“Lake Forest Road” D: Ashton Avila
“Late Night” D: JJ Pollack
“Love Bite” D: Charles de Lauzirika
“Make A Wish” D: Dinh Thai
“Mourn” D: Joanna Tsanis

“New Not Normal Trilogy Supercut” D: Ryan Oksenberg
“No One is Coming” D: Matthew Barber, Nathaniel Barber
“Occurrance” D: Deb 
“Pare” D: Lauren Sick
“Pirouette” D: Peter Howard, Glenn Delaney
“Strayed” D: Sarah Bonrepaux
“Stuck” D: David Mikalson
“Suspense” D: Jacob Burghart, Ben Burghart
“Sweet Nothings” D: Christian Klein
“The Good Samaritan” D: Jonathan Norberg, Maria Forslin
“The Occult Son” D: Patrick Murphy
“The Rage” D: Steven DeRock
“The Relic” D: J.M. Logan
“The Rule of Three” D: Elwood Quincy Walker
“The Snoop” D: Tom Hipp, Scott Hipp
“There’s Someone in the Garden” D: Nicholas Cole
“Watcher” D: Meg Swertlow
“Who Wants Dessert?” D: Venita Ozols-Graham
“Witches Midnight” D: Lisa Ovies

Event Programming

A Puff of Smoke Short Film Special Presentation Presented by Yellow Veil Pictures
Clubhouse Weekend Hangouts
Colors of the Dark Podcast
Final Exam (Horror Trivia) FREE hosted by Ted Geoghegan
Frightday Podcast
Gather Fandom Weekend Happy Hours
Gather Weekend Filmmaker Networking Happy Hour
Knight Light Podcast
Nightmare on Film Street Podcast
Nightmare Junkhead Podcast
Screen Drafts Podcast with Rebekah Mckendry & Graham Skipper



Film Review: “The Swerve”

Starring: Azura Skye, Bryce Pinkham and Ashley Bell
Directed by: Dean Kapsalis
Rated: NR
Running Time: 95 minutes

What’s it look like to have it all? For some people, its financial stability; while for others, it’s about having a white picket fence, two-story home and kids. But ultimately it’s what makes you happy. That seems like a very obvious notion, but it isn’t. Millions of couples every year still get divorced. Millions more go to see a psychologist every year to discuss emotional and mental stress. So what makes us happy is very nuanced and different and it’s not a one shoe size fits all. That doesn’t stop the gears of society from forcing us to make decisions that we may not want to make.

Holly (Skye) is a victim of those gears. She’s trapped with a dreary husband that turns every argument onto Holly. He knows he wears the pants in the households and sometimes lords it over her. She’s also the mother of two sons that don’t view her as a mother, but more like f a personal chef and maid. She goes to a job that she’s lost all passion for, teaching. She attempts to teach classic literature, but her classroom is full of students who are mindlessly on her phone. So it isn’t surprising that during this rinse-repeat mundane life, the smallest thing, a mouse, upends everything.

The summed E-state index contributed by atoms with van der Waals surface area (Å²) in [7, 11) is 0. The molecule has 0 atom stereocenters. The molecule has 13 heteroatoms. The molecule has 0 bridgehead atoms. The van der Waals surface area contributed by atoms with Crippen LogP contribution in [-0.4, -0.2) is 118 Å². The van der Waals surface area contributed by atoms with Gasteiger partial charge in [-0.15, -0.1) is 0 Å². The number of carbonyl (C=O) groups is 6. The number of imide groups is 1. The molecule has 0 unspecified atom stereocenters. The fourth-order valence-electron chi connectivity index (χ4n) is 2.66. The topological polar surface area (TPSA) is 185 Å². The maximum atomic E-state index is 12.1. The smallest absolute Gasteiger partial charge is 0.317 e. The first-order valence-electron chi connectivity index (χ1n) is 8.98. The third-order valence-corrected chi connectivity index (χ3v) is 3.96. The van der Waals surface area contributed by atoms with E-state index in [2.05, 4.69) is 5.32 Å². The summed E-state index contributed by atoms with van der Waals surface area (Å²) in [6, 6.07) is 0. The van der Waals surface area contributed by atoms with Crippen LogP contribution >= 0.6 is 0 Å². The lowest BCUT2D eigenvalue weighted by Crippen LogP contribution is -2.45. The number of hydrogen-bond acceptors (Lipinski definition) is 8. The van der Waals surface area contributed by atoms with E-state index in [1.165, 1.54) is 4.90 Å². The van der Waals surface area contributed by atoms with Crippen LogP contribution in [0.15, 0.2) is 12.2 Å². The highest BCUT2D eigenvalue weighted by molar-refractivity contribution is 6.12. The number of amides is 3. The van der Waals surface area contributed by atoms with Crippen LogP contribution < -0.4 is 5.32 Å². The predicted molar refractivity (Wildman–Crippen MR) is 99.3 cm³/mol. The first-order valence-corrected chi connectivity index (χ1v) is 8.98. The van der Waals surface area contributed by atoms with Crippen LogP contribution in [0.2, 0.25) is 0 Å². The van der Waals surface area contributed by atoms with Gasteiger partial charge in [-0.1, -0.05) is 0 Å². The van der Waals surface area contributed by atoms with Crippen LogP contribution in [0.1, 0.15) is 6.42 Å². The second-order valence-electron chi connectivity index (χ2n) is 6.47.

As “The Swerve” goes along, several layers are peeled back, revealing that Holly is dealing with more than just a rut in her life or a hiccup along the trail. She’s stuck, doesn’t know how to escape, and everything is slowly picking away at her on the inside, and that feeling of emptiness is slowly eroding everything that made her whole and happy. “The Swerve” isn’t the kind of movie that will lay out everything and then spoon feed it to you. You have to pay attention to every little detail, every little character, and every little bit of information that dribbles out of someone’s mouth. It all builds towards a shocking, yet understandable finale.

Skye guides Holly’s character on this somber journey. Skye, whose IMDB is less than impressive, gives one of the best performances of the year. She starts out with a haggard look and approach to her acting method, before flipping the script and giving us a performance that’s equally riveting and heart breaking. Skye breathes a world of life into a character that has become lost and empty in her own life. It actually overshadows every other performance in this movie, including Claudia (Bell), Ashley’s sister. Claudia has a very integral role, but Bell is outmatched in every scene she has with Skye.

I have several nitpicky things about this film, but I feel they’re not warranted because this is Dean Kapsalis’ feature film debut. As writer and director, he shows an impressive cinematic pedigree, crafting a gripping atmosphere around an engaging narrative that refuses to let go of your psyche, even as the credits roll. When it comes to directorial debuts, this is one of the most incredible and is certainly a sign of things to come. “The Swerve” is a nearly flawless outing with palpable tension and a script that’s equally shocking and sensitive to the ground it covers.

Panic Fest Presents Tricks & Treats – A Halloween Celebration

KANSAS CITY, Mo. – Trick or Treaters. Candy bingeing. Horror marathons. Pumpkin carving. Costume contests. Even though this Halloween turned out to be more gnarly than Regan projectile vomiting green pea soup – that doesn’t mean we can’t celebrate the best time of the year together! Panic Fest won’t let Halloween die! Panic Fest Presents: TRICKS AND TREATS, a special virtual Halloween celebration that runs Oct. 30 through Nov. 1.